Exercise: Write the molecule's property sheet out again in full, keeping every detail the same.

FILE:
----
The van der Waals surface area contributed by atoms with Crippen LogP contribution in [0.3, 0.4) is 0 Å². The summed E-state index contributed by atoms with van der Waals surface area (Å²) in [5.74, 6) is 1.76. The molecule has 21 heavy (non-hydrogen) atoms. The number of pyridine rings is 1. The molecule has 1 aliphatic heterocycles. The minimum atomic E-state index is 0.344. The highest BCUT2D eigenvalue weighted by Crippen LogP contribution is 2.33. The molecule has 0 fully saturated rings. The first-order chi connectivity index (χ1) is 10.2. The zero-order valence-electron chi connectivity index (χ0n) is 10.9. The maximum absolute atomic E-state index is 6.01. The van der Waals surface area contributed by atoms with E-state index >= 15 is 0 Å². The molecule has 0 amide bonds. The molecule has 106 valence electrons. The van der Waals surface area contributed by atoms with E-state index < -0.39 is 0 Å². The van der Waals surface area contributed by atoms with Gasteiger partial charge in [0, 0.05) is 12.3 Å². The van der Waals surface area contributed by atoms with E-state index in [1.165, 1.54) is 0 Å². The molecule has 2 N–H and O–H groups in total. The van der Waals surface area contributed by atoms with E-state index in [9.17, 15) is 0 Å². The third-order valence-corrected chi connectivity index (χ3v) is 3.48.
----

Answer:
The van der Waals surface area contributed by atoms with Crippen LogP contribution in [0.3, 0.4) is 0 Å². The summed E-state index contributed by atoms with van der Waals surface area (Å²) in [5.74, 6) is 1.76. The molecule has 21 heavy (non-hydrogen) atoms. The number of pyridine rings is 1. The molecule has 1 aliphatic heterocycles. The minimum atomic E-state index is 0.344. The highest BCUT2D eigenvalue weighted by Crippen LogP contribution is 2.33. The molecule has 0 fully saturated rings. The first-order chi connectivity index (χ1) is 10.2. The zero-order valence-electron chi connectivity index (χ0n) is 10.9. The maximum absolute atomic E-state index is 6.01. The van der Waals surface area contributed by atoms with E-state index >= 15 is 0 Å². The molecule has 0 amide bonds. The molecule has 106 valence electrons. The van der Waals surface area contributed by atoms with E-state index < -0.39 is 0 Å². The van der Waals surface area contributed by atoms with Gasteiger partial charge in [0, 0.05) is 12.3 Å². The van der Waals surface area contributed by atoms with E-state index in [1.165, 1.54) is 0 Å². The molecule has 2 N–H and O–H groups in total. The van der Waals surface area contributed by atoms with E-state index in [9.17, 15) is 0 Å². The third-order valence-corrected chi connectivity index (χ3v) is 3.48.